- Relationship between Δs in MS & resulting Δs in money nat inc held to be much more predictable than Kn; & liquidity trap case (whereby Δ in MS exerts no effects) explicitly denied.
in Money volume may Δ output, employment & i. rates in ST, in LT,
these variables will approach natural levels indep of money volume.
Friedman View of Money Demand: (revised Q. theory) there is a stable MD
function i.e. MD varies fairly predictably if Δs in a few key variables:
most important elements influencing MD:
1. Rates of Return on Money & other Assets (real & financial).
2. The Level of Permanent Income.
3. The Ratio of non-human to total wealth.
Demand for Real Money Holdings: M f ( rm, rb, Pe, Y, w, u)
rm expected nominal rate of return for money
zero for cash, but +ve or ve for bank deposits (interest and service
rb expected nominal rate of return on bonds (including expected changes in their prices)
re expected nominal rate of return on equities (including expected Δs in their Ps)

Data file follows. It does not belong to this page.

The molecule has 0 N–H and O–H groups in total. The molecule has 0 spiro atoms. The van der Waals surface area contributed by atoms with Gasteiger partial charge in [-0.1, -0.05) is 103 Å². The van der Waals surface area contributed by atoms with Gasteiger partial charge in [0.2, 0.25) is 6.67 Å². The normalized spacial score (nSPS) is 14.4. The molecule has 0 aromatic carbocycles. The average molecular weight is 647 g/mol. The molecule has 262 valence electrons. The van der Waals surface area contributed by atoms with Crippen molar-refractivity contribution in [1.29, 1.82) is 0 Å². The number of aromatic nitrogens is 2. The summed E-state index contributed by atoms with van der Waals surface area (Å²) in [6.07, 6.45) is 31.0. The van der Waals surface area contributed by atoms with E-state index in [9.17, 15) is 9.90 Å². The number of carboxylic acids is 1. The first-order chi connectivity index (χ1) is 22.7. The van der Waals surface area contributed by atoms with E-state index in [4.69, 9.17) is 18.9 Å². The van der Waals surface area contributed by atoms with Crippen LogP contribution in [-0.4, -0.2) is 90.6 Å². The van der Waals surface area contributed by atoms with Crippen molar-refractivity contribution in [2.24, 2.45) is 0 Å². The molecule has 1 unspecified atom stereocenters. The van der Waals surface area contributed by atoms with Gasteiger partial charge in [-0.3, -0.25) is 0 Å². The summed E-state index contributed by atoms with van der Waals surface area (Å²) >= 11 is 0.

Pe expected rate of changes of prices
Y permanent income (an index of total wealth)
w %age of total wealth held in non-human form & thereby readily realisable (e.g. as property holdings)
u all other influences which may determine preference patterns generally.
An increase in
expectations of inflation would normally produce a decline in MD that is, a
rise in velocity.
(so diff. to trad
quantity theory which assumes constant velocity velocity will change in predictable
Keynesian Position: money demand unstable
Traditional Q. Theory Position: money demand comparatively stable
Modern Quantity Theory Position: Straddle both positions increase in Q of
money will accordingly generate a general increase in demand for commodities
and also exert an impact on interest rates.
Belief that money demand generally insensitive
to changes in the i. rate crucial to modern q. theory. Implicit in this contention is notion that transactions
motive dominates the asset motive in total money demand.